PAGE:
A Pennsylvania-based meat processor filed for bankruptcy protection Monday, saying a national controversy over a common filler for ground beef severely curbed consumer demand for its products.
AFA Foods Inc. has become the latest casualty of the beef additive known as "pink slime" as supermarkets across the country phase out the product in the face of consumer complaints. AFA said ground beef demand has dropped sharply in recent weeks, curbing a rebound in sales the company had been counting on. The company produces ground beef, buying the filler known as finely textured beef and grinding it into its products.
The controversy has "dramatically reduced the demand for all ground-beef products," AFA said in documents filed with the U.S. Bankruptcy Court in Wilmington, Del.
Several major supermarkets announced last month they would no longer offer products with the additive. Also, the government gave schools the option of refusing ground beef that included the additive for school lunches.
Falling demand for the additive caused Beef Products Inc., a key maker of the product, to shut down three of its four plants last week. Cargill Inc., the other dominant producer of finely textured beef, has significantly cut back its production, a spokesman said.
Industry officials and governors in states where the filler is produced said finely textured beef is being unfairly maligned. The additive has been used for two decades and declared safe by the U.S. Department of Agriculture.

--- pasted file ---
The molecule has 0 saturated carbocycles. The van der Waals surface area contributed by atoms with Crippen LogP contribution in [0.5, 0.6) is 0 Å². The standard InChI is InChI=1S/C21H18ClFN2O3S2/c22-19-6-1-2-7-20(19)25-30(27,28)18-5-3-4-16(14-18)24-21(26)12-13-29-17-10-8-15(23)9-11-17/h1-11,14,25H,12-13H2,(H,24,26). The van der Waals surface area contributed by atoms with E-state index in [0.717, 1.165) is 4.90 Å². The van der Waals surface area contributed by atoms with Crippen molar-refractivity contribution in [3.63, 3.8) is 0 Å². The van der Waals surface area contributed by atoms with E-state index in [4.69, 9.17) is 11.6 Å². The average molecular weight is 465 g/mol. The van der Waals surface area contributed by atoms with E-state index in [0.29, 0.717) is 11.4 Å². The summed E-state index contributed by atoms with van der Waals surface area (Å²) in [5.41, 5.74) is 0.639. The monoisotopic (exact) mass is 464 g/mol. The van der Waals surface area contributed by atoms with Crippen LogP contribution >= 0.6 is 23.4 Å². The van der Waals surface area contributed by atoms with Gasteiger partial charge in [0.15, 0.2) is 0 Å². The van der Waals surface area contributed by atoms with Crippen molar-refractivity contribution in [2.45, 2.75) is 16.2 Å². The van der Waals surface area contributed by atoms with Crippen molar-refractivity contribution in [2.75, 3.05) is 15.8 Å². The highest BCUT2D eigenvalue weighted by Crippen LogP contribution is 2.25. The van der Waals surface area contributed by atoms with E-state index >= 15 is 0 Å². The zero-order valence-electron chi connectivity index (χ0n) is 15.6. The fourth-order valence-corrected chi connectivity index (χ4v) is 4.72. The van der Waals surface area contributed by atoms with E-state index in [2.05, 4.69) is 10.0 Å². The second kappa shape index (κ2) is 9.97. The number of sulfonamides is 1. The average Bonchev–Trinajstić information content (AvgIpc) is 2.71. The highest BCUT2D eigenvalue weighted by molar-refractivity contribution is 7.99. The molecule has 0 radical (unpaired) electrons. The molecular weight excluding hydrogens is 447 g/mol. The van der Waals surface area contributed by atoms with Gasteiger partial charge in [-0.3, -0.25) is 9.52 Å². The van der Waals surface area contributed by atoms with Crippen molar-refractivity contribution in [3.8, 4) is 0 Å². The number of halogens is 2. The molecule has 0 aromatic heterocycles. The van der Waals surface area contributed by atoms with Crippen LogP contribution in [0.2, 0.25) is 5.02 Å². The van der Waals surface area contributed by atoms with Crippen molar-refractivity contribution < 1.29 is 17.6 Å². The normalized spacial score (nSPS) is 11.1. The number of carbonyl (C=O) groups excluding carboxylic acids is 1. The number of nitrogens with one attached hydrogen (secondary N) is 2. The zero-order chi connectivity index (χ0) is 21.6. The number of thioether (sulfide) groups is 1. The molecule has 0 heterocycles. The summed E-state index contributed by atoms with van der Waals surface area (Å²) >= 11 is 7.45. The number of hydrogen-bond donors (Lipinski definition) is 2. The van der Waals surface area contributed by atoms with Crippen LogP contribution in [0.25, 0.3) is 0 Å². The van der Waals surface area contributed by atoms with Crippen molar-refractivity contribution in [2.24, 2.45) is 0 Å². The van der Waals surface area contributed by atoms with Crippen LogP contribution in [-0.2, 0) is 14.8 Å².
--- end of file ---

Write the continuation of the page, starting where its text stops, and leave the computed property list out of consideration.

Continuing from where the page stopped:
Still, Phil Lempert, a food industry consultant and editor of SupermarketGuru.com, said "the fight is over" and that the next step for the beef industry is experimentation with other types of filler. Consumers aren't going to accept the product given all the publicity about "pink slime," he added.
"From a PR standpoint, they waited too long," Lempert said.
AFA Foods said it will have to suspend operations at its California facility beginning this week. It has secured $56 million in bankruptcy financing, which it said will allow it to continue the rest of its operations during its Chapter 11 case.
The company had struggled to return to profitability, it said, but had negotiated a debt extension that it said it believed would carry the company through the winter until sales of its products picked up in the spring, when outdoor-grilling season begins. That plan faltered as the "pink slime" controversy erupted, the company said in the bankruptcy court filing.
AFA Investments Inc., the parent company of AFA Foods, claimed $219.6 million in assets and $197.3 million in liabilities as of February 2012 and said it had revenue of $958 million in 2011.